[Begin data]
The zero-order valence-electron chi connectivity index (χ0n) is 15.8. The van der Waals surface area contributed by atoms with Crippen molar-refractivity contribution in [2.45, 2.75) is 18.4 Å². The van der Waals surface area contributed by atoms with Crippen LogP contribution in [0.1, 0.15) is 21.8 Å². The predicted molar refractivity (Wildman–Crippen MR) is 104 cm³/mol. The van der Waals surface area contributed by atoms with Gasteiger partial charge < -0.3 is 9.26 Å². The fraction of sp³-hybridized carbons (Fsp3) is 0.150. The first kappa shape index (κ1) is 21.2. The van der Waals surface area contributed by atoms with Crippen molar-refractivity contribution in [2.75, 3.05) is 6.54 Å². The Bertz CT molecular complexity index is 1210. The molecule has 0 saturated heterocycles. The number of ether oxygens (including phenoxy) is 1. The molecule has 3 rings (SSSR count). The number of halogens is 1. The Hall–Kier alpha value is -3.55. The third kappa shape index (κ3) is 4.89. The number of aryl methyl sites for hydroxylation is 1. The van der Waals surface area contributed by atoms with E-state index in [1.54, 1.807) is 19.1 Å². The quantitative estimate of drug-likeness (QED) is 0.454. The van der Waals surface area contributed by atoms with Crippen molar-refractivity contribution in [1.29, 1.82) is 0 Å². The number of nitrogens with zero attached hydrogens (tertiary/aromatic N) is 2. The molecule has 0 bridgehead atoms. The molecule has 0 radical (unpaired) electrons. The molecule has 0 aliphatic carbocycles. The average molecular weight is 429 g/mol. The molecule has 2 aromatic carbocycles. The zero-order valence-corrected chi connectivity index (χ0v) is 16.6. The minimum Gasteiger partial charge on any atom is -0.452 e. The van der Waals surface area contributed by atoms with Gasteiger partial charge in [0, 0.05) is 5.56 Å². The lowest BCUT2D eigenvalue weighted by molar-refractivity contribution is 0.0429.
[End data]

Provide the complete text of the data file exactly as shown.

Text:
The zero-order valence-electron chi connectivity index (χ0n) is 15.8. The van der Waals surface area contributed by atoms with Crippen molar-refractivity contribution in [2.45, 2.75) is 18.4 Å². The van der Waals surface area contributed by atoms with Crippen LogP contribution in [0.1, 0.15) is 21.8 Å². The predicted molar refractivity (Wildman–Crippen MR) is 104 cm³/mol. The van der Waals surface area contributed by atoms with Gasteiger partial charge < -0.3 is 9.26 Å². The fraction of sp³-hybridized carbons (Fsp3) is 0.150. The first kappa shape index (κ1) is 21.2. The van der Waals surface area contributed by atoms with Crippen molar-refractivity contribution in [2.75, 3.05) is 6.54 Å². The Bertz CT molecular complexity index is 1210. The molecule has 0 saturated heterocycles. The number of ether oxygens (including phenoxy) is 1. The molecule has 3 rings (SSSR count). The number of halogens is 1. The Hall–Kier alpha value is -3.55. The third kappa shape index (κ3) is 4.89. The number of aryl methyl sites for hydroxylation is 1. The van der Waals surface area contributed by atoms with E-state index in [1.54, 1.807) is 19.1 Å². The quantitative estimate of drug-likeness (QED) is 0.454. The van der Waals surface area contributed by atoms with Crippen molar-refractivity contribution in [1.29, 1.82) is 0 Å². The number of nitrogens with zero attached hydrogens (tertiary/aromatic N) is 2. The molecule has 0 bridgehead atoms. The molecule has 0 radical (unpaired) electrons. The molecule has 0 aliphatic carbocycles. The average molecular weight is 429 g/mol. The molecule has 2 aromatic carbocycles. The zero-order valence-corrected chi connectivity index (χ0v) is 16.6. The minimum Gasteiger partial charge on any atom is -0.452 e. The van der Waals surface area contributed by atoms with Gasteiger partial charge in [0, 0.05) is 5.56 Å². The lowest BCUT2D eigenvalue weighted by molar-refractivity contribution is 0.0429.